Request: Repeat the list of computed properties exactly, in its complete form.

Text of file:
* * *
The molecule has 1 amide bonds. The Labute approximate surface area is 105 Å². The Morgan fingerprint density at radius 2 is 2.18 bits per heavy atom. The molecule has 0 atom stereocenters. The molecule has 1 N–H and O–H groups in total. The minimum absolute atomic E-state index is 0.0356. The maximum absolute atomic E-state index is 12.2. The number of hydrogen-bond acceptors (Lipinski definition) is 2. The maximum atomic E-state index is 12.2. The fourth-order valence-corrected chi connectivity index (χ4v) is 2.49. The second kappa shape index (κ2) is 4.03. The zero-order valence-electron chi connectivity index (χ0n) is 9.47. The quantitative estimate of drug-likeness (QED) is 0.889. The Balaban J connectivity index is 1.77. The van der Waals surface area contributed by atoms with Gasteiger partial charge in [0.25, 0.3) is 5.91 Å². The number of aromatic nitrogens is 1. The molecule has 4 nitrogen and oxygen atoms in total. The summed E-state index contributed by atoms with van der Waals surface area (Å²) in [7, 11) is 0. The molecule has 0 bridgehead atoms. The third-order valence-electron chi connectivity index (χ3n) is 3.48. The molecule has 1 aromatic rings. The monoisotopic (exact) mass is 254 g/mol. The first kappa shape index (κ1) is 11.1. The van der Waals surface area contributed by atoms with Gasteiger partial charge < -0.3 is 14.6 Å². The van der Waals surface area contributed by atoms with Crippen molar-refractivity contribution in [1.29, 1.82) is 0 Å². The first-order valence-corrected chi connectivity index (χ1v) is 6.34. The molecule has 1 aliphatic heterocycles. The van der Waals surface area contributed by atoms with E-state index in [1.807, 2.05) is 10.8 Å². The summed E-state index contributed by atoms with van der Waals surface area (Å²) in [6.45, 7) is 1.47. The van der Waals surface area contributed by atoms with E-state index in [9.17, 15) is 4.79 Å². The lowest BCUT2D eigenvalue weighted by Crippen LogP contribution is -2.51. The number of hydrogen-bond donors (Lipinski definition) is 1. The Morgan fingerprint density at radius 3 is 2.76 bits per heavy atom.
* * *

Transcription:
The molecule has 1 amide bonds. The Labute approximate surface area is 105 Å². The Morgan fingerprint density at radius 2 is 2.18 bits per heavy atom. The molecule has 0 atom stereocenters. The molecule has 1 N–H and O–H groups in total. The minimum absolute atomic E-state index is 0.0356. The maximum absolute atomic E-state index is 12.2. The number of hydrogen-bond acceptors (Lipinski definition) is 2. The maximum atomic E-state index is 12.2. The fourth-order valence-corrected chi connectivity index (χ4v) is 2.49. The second kappa shape index (κ2) is 4.03. The zero-order valence-electron chi connectivity index (χ0n) is 9.47. The quantitative estimate of drug-likeness (QED) is 0.889. The Balaban J connectivity index is 1.77. The van der Waals surface area contributed by atoms with Gasteiger partial charge in [0.25, 0.3) is 5.91 Å². The number of aromatic nitrogens is 1. The molecule has 4 nitrogen and oxygen atoms in total. The summed E-state index contributed by atoms with van der Waals surface area (Å²) in [7, 11) is 0. The molecule has 0 bridgehead atoms. The third-order valence-electron chi connectivity index (χ3n) is 3.48. The molecule has 1 aromatic rings. The monoisotopic (exact) mass is 254 g/mol. The first kappa shape index (κ1) is 11.1. The van der Waals surface area contributed by atoms with Gasteiger partial charge < -0.3 is 14.6 Å². The van der Waals surface area contributed by atoms with Crippen molar-refractivity contribution in [1.29, 1.82) is 0 Å². The first-order valence-corrected chi connectivity index (χ1v) is 6.34. The molecule has 1 aliphatic heterocycles. The van der Waals surface area contributed by atoms with E-state index in [1.807, 2.05) is 10.8 Å². The summed E-state index contributed by atoms with van der Waals surface area (Å²) in [6.45, 7) is 1.47. The van der Waals surface area contributed by atoms with E-state index in [9.17, 15) is 4.79 Å². The lowest BCUT2D eigenvalue weighted by Crippen LogP contribution is -2.51. The number of hydrogen-bond donors (Lipinski definition) is 1. The Morgan fingerprint density at radius 3 is 2.76 bits per heavy atom.